What is ArtCassette?
ArtCassette is a community art recording device. The cassette itself is made out of Acrylic pieces and resembles a music cassette tape. The cassette holds a blank roll of paper which can be drawn on in small window and advanced to get fresh paper.
Participants were invited to draw a doodle, a sketch or a masterpiece.
ArtCassette at Otago Museum (19th February - 4 March 2018)
ArtCassette was set up in the 1st floor atrium in Otago Museum.
Check out the videos showing the Art produced at Otago Museum.
ArtCassette Dunedin Public Art Gallery (May 2018)
ArtCassette was set up in the the Ground floor “playspace” at the Dunedin Public Art Gallery for the month of May, 2018. This was part of DPAG’s NZ Music month offerings. Jon Chapman provided a playlist of Dunedin Sound Music for people to listen to while they drew on the Cassette.
Check out the video below which shows the Art people produced.
How I made the Cassette
I got the rolls of paper for ArtCassette for free because they are leftover pieces from cutting large format paper down from imperial (e.g. 32 inches) to A series (e.g. A0 - 841mm).
I designed ArtCassette on a computer using a vector graphics package. Then I got the pieces laser cut from acrylic sheets. I made the curved parts by first heating the acrylic on an oven element and then bending the hot-part around a wooden curve template. I experimented with different glueing techniques, but in the end went with super-glue. Glueing the parts together without the glue being too noticeable was quite difficult and something I would like to improve on. Here are some photos from various stages of the ArtCassette production process.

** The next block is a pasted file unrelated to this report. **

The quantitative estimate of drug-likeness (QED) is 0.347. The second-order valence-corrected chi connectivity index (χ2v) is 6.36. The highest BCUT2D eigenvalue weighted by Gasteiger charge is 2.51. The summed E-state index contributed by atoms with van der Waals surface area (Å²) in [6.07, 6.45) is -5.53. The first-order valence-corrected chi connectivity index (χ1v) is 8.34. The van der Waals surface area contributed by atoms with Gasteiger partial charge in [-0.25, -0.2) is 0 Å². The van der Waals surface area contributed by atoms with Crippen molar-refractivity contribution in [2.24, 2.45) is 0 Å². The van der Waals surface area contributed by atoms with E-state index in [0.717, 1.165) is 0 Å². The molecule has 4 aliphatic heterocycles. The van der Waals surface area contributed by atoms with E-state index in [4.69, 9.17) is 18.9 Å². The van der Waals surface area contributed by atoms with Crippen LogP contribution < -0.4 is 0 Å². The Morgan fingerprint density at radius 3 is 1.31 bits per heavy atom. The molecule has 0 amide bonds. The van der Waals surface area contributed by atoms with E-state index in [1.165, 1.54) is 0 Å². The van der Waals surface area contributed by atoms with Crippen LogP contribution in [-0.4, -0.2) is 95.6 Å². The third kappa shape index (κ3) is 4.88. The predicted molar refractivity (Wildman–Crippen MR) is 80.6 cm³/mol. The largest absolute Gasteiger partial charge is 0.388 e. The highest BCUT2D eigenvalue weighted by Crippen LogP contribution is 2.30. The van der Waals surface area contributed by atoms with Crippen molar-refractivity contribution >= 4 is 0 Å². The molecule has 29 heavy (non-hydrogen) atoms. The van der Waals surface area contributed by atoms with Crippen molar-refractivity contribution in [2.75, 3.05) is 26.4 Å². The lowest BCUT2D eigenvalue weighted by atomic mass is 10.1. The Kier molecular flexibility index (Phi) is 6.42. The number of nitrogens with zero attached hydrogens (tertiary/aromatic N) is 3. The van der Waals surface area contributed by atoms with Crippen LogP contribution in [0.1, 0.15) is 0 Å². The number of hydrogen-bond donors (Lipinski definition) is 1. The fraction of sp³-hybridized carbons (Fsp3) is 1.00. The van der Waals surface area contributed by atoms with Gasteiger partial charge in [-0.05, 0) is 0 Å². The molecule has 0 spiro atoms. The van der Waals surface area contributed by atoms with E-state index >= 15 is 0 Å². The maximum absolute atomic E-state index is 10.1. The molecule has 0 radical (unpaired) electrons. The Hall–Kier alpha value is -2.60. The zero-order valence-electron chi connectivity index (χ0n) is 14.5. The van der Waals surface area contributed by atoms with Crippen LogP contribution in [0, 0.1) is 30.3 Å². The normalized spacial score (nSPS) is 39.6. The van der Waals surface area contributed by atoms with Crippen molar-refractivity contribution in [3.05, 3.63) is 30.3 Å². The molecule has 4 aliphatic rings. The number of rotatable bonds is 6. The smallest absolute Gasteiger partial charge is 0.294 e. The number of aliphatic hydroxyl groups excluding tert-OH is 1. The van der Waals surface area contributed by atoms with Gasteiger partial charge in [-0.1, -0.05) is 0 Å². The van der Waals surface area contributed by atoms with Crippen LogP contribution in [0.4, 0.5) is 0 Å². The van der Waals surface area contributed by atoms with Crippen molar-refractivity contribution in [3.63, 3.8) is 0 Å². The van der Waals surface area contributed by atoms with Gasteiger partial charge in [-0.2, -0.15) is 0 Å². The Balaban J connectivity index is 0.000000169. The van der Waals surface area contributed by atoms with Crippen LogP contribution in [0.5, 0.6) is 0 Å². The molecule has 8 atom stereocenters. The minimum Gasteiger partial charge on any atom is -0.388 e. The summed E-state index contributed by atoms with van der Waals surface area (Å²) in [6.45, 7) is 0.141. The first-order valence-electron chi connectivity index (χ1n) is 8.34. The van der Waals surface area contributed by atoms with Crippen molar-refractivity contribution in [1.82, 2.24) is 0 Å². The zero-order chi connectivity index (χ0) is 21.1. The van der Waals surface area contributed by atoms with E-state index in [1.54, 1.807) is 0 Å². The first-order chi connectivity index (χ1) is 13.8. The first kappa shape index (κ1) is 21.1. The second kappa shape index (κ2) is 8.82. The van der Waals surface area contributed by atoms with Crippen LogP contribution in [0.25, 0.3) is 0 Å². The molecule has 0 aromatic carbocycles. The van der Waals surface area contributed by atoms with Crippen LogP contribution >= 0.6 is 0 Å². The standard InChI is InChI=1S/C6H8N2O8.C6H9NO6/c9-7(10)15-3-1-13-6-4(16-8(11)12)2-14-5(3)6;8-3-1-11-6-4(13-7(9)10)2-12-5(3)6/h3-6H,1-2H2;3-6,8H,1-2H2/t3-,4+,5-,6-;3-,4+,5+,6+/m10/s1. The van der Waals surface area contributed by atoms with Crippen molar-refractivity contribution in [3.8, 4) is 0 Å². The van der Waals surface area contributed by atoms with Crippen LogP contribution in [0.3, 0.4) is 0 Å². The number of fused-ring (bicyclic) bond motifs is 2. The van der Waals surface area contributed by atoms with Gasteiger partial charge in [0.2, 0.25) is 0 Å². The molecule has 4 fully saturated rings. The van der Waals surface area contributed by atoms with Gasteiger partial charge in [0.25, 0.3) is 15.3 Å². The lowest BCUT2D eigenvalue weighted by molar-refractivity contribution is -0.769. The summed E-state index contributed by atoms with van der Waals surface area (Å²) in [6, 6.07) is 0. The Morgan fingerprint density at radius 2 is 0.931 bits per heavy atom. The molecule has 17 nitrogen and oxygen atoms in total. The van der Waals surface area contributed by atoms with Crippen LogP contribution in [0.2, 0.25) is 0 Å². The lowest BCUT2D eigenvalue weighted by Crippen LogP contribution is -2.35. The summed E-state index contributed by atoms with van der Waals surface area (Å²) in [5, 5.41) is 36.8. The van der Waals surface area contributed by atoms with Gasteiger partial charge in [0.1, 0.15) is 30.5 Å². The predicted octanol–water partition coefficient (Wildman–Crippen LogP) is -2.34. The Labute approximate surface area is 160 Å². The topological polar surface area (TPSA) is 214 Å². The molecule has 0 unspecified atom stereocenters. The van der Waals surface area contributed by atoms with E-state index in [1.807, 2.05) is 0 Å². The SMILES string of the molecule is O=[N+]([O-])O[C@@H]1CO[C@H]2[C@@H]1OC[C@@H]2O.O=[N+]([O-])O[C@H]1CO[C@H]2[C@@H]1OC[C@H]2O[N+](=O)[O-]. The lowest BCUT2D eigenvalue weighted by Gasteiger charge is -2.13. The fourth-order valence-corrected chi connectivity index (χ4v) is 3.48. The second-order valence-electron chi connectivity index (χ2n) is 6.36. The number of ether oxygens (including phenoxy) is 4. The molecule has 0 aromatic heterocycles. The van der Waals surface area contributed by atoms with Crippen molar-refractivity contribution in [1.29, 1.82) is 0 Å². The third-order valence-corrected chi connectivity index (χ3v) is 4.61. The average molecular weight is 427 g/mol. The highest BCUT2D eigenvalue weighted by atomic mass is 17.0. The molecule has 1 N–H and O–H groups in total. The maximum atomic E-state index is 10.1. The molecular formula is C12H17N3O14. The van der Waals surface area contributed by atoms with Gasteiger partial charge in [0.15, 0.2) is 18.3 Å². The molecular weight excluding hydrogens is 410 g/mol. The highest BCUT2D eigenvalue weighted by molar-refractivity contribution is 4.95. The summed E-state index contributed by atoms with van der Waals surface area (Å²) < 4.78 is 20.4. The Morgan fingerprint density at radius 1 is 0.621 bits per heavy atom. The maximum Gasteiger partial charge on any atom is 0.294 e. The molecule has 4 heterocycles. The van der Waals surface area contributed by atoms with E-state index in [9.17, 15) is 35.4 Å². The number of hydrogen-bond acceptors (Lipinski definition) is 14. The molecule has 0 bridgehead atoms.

Why I made ArtCassette
I made ArtCassette because I wanted to explore how people would react to this unusual medium for an artwork. Here are a few key things I wanted to explore.
How would individuals approach this medium?
Would they draw something small or fill up the window? How would the movement of the medium affect their work? Would they consider playback? Would their drawing be static or evolving as it was played through?
How would people react to the previous drawing?
Would they follow a theme, or branch out on their own? Would they evolve the drawing? What would happen after multiple drawings?
What emergent properties would this work have?
Are there any emergent properties of drawing in this medium? Anything surprising or interesting?
Thanks to Rachel Cooper for coordinating ArtCassette at Otago Museum. Thanks to Lynda Cullen, Lauren Gutsell for coordinating ArtCassette at Dunedin Public Art Gallery Playspace. Special thanks to Jon Chapman for curating the excellent music playlists at DPAG>
Licence for reuse
'ArtCassette' by Luke Easterbrook is licensed under a Creative Commons Attribution-ShareAlike 4.0 International License.
Based on a work at https://lukeeasterbrook.org/